ITEM PHOTO BY SPENSER HASAK
Grace Whitlock of Nahant can’t resist grabbing a selfie with artist Angurria as he works on Washington Street.
Commentary by BILL BROTHERTON
Something remarkable happened yesterday. I had a conversation with a complete stranger. In downtown Lynn!
We were standing on Munroe Street, gazing up at a painted, colorful crazy quilt that decorated the entire side of a brick building. It had visual shout-outs to Mom, Dad, Sofia and a dog named Ferdinand. It burned brighter and hotter than the noontime sun. “That’s pretty amazing,” said my new friend, making eye contact. “Have you been up to Washington Street yet? There’s a painting of a black goddess that’ll knock your socks off.”
Just then, an older couple joined us, said “hello,” and stood admiring the artwork. “I can’t believe we’re in downtown Lynn,” said the woman. A family of five arrived, the children ran toward the wall and touched it. “It’s so pretty,” said a preschooler. “Every day I’m more excited about raising our family here,” said the dad to us all. Before long, a group of teens happened by, whipped out their cellphones and took selfies in front of the mural.
Farther down Munroe, behind the community garden, is a huge, stunning portrait of a woman by the artist FONKI! It’s a true work of art, shaded with the same care that’s found on works in the Peabody Essex Museum and the MFA. Dozens of people stood with me; all were smiling, laughing and taking photos.
I walked toward Washington and Spring streets, stopping along the way to check out and appreciate the murals. Again, at every stop, strangers nodded their heads and struck up conversations. “I walk past this every day, and never realized this is such a beautiful building,” said one onlooker. Yes, the architecture in downtown Lynn has always been spectacular, but you’d walk right by. The murals have changed all that.
Welcome to Beyond Walls. You’ve no doubt read about it. North Shore resident Al Wilson, inspired by urban art installations in London and Miami, was confident that a large-scale art initiative in Lynn’s Cultural District would help revitalize downtown. He was right. The change — 15 murals by an international array of street artists decorating entire sides of brick buildings — has left both longtime Lynners and newcomers thunderstruck.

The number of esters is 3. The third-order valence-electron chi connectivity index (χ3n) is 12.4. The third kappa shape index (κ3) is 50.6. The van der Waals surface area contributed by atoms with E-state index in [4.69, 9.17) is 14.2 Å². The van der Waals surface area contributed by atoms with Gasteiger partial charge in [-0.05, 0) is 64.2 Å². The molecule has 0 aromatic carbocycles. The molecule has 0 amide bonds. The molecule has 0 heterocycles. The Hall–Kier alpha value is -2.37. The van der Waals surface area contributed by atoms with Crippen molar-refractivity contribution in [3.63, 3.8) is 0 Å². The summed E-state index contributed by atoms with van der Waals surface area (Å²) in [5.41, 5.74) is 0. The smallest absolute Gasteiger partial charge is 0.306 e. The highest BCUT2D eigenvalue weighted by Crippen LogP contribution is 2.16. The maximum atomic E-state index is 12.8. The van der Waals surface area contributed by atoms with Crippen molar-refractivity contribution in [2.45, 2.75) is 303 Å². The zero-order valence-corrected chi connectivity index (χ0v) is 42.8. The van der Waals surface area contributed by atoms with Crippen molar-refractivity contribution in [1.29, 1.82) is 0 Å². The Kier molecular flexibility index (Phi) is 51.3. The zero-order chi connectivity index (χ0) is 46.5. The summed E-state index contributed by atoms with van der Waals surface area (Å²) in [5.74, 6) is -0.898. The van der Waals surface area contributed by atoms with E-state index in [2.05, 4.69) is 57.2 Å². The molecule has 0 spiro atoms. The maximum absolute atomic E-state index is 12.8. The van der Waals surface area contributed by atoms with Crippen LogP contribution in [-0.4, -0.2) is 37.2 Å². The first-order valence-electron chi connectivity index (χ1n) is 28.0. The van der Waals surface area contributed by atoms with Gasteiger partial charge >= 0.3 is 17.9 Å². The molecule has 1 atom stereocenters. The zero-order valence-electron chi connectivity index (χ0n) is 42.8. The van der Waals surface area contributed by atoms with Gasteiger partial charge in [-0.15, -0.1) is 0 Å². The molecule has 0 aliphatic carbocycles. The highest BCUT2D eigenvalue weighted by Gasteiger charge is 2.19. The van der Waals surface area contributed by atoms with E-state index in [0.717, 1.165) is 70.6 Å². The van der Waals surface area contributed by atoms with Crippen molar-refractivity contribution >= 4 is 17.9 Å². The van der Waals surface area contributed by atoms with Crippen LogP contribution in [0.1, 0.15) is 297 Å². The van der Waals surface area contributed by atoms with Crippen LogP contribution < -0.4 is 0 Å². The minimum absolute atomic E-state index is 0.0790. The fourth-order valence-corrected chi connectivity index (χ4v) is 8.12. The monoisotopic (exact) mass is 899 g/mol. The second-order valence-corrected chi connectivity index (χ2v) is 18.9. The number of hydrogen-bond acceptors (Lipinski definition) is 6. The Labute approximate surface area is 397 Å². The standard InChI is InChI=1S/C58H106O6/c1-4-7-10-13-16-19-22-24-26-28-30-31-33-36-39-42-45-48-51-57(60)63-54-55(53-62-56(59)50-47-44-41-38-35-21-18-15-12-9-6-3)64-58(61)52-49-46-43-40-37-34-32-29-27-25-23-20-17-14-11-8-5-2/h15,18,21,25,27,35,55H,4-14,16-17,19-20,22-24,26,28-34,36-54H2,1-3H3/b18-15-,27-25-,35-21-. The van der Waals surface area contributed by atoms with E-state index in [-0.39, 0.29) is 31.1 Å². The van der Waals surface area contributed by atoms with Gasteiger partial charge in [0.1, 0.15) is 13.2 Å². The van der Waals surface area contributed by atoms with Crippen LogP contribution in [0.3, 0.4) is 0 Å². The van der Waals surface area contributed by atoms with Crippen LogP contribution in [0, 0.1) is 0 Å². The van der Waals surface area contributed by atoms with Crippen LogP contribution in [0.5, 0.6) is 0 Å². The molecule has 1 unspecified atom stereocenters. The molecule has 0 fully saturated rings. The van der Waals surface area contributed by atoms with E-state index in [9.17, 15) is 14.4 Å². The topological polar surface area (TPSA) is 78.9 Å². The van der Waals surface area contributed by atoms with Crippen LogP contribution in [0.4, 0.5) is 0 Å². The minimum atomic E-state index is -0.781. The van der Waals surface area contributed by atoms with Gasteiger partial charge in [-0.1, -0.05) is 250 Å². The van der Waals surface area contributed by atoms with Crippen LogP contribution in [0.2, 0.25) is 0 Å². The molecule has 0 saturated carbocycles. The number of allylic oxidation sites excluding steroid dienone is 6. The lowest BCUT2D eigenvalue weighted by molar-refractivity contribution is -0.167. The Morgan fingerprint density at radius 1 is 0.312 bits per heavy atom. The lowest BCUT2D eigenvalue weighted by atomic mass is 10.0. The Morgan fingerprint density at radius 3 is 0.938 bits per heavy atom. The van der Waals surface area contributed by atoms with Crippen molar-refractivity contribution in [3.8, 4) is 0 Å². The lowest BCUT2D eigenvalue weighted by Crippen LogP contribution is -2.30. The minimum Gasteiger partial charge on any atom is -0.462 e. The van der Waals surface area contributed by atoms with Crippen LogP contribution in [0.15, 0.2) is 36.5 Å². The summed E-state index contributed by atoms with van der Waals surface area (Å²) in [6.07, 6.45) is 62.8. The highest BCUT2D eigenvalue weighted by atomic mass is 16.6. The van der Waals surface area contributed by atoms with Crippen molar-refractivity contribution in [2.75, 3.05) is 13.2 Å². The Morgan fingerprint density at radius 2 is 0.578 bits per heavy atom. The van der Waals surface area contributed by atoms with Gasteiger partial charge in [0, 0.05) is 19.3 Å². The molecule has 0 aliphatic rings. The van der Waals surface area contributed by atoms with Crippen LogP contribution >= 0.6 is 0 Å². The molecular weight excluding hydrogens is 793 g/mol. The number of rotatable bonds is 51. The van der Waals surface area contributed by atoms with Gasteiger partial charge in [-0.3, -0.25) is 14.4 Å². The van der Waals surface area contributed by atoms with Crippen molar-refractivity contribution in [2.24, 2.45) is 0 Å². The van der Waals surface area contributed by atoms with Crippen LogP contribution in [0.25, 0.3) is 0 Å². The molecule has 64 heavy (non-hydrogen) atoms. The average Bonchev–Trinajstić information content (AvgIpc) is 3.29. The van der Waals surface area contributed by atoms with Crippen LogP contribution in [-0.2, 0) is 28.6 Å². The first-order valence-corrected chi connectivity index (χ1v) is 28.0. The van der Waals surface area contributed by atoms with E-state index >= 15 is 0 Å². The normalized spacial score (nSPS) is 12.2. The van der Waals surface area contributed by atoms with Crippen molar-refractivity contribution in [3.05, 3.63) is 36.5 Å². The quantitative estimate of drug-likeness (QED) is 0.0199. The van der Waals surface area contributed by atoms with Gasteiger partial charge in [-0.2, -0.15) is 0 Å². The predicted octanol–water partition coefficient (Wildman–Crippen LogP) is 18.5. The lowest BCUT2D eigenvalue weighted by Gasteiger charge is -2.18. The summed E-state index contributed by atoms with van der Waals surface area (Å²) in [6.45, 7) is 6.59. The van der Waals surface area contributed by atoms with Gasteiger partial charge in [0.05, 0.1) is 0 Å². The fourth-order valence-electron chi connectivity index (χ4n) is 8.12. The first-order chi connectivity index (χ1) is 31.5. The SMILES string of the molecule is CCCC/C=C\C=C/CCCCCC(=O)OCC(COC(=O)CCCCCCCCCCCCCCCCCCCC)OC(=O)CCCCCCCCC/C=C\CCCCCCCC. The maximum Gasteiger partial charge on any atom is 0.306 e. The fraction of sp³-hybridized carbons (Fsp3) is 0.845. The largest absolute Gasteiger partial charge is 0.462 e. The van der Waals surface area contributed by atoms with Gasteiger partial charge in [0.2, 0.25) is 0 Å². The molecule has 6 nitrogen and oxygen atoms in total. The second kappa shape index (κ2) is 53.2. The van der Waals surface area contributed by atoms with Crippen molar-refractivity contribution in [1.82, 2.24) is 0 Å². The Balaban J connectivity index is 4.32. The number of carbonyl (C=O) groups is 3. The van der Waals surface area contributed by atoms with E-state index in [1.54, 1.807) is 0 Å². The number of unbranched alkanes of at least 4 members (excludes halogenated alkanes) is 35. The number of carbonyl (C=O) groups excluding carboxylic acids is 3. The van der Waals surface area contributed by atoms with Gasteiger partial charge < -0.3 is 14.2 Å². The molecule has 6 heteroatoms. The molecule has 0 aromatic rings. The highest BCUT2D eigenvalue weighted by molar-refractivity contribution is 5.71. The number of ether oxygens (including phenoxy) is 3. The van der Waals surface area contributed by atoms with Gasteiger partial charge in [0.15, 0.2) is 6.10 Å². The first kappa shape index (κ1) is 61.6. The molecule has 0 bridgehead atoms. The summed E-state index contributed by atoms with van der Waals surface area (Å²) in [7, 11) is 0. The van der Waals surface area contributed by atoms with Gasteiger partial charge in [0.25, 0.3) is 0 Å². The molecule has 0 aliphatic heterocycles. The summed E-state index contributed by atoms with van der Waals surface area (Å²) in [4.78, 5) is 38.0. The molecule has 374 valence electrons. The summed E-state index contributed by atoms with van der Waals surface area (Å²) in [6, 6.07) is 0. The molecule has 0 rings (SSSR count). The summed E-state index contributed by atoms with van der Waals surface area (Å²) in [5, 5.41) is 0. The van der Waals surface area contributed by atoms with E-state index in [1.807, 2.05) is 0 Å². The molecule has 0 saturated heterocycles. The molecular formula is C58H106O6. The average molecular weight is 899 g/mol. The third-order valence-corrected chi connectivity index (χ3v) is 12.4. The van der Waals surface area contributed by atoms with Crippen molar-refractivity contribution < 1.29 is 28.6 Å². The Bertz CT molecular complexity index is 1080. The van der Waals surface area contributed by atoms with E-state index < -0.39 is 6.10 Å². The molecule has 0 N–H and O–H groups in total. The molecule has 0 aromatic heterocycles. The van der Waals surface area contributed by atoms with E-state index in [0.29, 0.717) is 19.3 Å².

It’s much more than a cosmetic fix, much more than a little lipstick and rouge on a tired old face. It has brought new life to this old girl Lynn. This goes well beyond Beyond Walls: A power has been unleashed that has Lynners feeling better about themselves and their city. A building owner was painting the front of his Munroe Street storefront yesterday. “I want it to look nice for the party,” he said.
The Beyond Walls Rock the Block party is tomorrow, 1 to 9 p.m., in Central Square and adjacent streets. The murals will take center stage, but there will also be live music, DJs, food trucks, craft beer, vendors, interactive games and more.
There’s an energy in downtown Lynn these days that can’t be denied. Yesterday, in the shadow of the LynnArts building and its long-appreciated mural by Yetti Frenkel and others, a crowd of a couple hundred flooded the Central Square farmers market. A musician played an acoustic guitar and sang. A masseuse worked on the neck of a customer while others waited their turn. LynnArts and the Lynn Museum spotlight the city’s talent and history. Lynn Auditorium brings in internationally known performers and musicians. Coffeehouses and restaurants, offering fine dining, pub food and family-recipes of all ethnicities, are seeing business pick up. And all that positive energy is starting to make its way to other parts on the city.
I’ll be honest, when I first heard about Beyond Walls I thought “Murals on walls, neon lights and vintage signs are going to transform Lynn? Yeah, right.” A 40-year journalism career tends to make one a skeptic. I was convinced that Al Wilson, the visionary Beyond Walls founder and executive director, was a modern-day Harold Hill, the con man in Broadway’s “The Music Man” who poses as a children’s band organizer and sells instruments and uniforms to the gullible townsfolk and then skips town.
Then several months ago I met him. My doubts evaporated. A large group of volunteers and business leaders were believers and worked their butts off into making Beyond Walls happen. City leaders were strong supporters, and those who weren’t wisely kept their traps shut.
The real test will come after tomorrow’s block party and Sunday’s closing artists brunch reception at Brother’s Deli. What’s next? How do we move beyond Beyond Walls? How can the momentum continue?
Judging from the reaction I encountered yesterday, that won’t be a problem. This is only the beginning.
Bill Brotherton is the Item’s Features editor. Tell him what you think at email@example.com.